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As we age, some of us form bone spurs or osteophytes along the spine. Often this occurs as our bodies attempt to fuse vertebral bodies together in response to disc degeneration, much the way a surgeon tries to fuse the spine together in surgery. The bony spurs formed by the body try to bridge the gap between the vertebrae.
Bone spurs usually occur as a result of a degenerative changes occurring in the intervertebral discs of the spine. They can be an indication of osteoarthritis, and may also demonstrate that wear and tear related to work, aging and genetics has occurred in the spine. Unfortunately, this can sometimes result in nerve root compression or narrowing of the spinal canal that houses the sensitive spinal cord. This narrowing can progress for years unnoticed, until something causes an inflammation of the spinal cord or nerve roots.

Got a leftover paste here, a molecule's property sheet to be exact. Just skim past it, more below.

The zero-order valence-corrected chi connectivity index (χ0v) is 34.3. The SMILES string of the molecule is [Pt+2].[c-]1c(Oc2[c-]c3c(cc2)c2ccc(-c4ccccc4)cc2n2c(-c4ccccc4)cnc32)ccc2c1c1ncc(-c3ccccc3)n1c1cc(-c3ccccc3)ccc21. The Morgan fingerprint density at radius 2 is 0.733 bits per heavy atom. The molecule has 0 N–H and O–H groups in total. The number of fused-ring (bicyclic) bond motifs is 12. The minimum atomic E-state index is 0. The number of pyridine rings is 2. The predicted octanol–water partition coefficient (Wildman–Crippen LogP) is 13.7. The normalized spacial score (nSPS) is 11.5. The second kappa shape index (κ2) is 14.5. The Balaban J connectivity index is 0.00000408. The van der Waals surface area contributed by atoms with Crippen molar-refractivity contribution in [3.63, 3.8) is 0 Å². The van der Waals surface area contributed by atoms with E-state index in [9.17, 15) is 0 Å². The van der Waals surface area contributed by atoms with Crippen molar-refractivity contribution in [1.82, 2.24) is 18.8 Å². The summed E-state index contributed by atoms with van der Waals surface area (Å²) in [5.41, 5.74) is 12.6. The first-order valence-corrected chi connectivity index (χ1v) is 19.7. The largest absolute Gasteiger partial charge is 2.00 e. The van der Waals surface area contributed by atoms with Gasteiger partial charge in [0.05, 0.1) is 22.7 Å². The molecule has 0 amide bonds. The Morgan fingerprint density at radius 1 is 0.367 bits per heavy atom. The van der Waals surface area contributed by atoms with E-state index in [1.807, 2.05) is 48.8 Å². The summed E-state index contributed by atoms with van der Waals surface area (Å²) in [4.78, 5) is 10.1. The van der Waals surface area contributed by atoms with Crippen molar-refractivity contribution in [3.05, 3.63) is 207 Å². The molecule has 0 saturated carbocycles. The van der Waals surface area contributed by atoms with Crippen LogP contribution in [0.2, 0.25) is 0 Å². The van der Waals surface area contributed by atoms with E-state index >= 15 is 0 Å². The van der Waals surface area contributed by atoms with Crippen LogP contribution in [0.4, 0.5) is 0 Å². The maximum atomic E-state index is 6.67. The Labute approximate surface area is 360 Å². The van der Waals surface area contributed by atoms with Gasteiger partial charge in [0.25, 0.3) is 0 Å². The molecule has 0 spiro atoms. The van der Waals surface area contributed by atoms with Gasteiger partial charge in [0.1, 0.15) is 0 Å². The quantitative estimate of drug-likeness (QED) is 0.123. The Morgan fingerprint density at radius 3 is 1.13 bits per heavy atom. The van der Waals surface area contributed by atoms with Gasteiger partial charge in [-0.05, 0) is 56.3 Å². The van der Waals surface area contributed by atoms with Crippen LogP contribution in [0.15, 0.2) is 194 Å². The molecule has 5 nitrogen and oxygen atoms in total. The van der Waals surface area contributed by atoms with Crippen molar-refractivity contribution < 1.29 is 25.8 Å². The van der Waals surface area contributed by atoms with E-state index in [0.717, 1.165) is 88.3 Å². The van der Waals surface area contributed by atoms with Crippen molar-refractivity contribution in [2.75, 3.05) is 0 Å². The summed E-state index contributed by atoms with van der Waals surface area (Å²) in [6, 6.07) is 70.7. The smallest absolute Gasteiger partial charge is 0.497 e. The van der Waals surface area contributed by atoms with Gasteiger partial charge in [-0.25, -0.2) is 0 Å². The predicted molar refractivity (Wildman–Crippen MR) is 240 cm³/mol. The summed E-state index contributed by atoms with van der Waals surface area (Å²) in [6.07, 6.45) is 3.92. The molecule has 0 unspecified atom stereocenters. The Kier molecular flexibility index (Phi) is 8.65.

Bone spurs often signify other conditions, including:
Spondylosis can be described as osteoarthritis and bone spurs in your neck (cervical spondylosis) or your lower back (lumbar spondylosis).
This condition can be described as a narrowing of the bones and ligaments that make up the spine (spinal stenosis), adding pressure on your spinal cord or nerve roots. Bone spurs contribute to this.
Bone spurs, and bulging discs may be a normal part of aging and have been found in older people who don’t have osteoarthritis or other diseases.
Pain reduction and prevention of further joint damage remain common goals in treating bone spurs. Weight loss, stretching, physical therapy, rest and ice are just a few of the treatment methods. Medications such as ibuprofen or injections may be administered for pain. Injections may reduce inflammation long enough to relieve symptoms. In serious cases of damage and deformity, bone spurs can be surgically removed.
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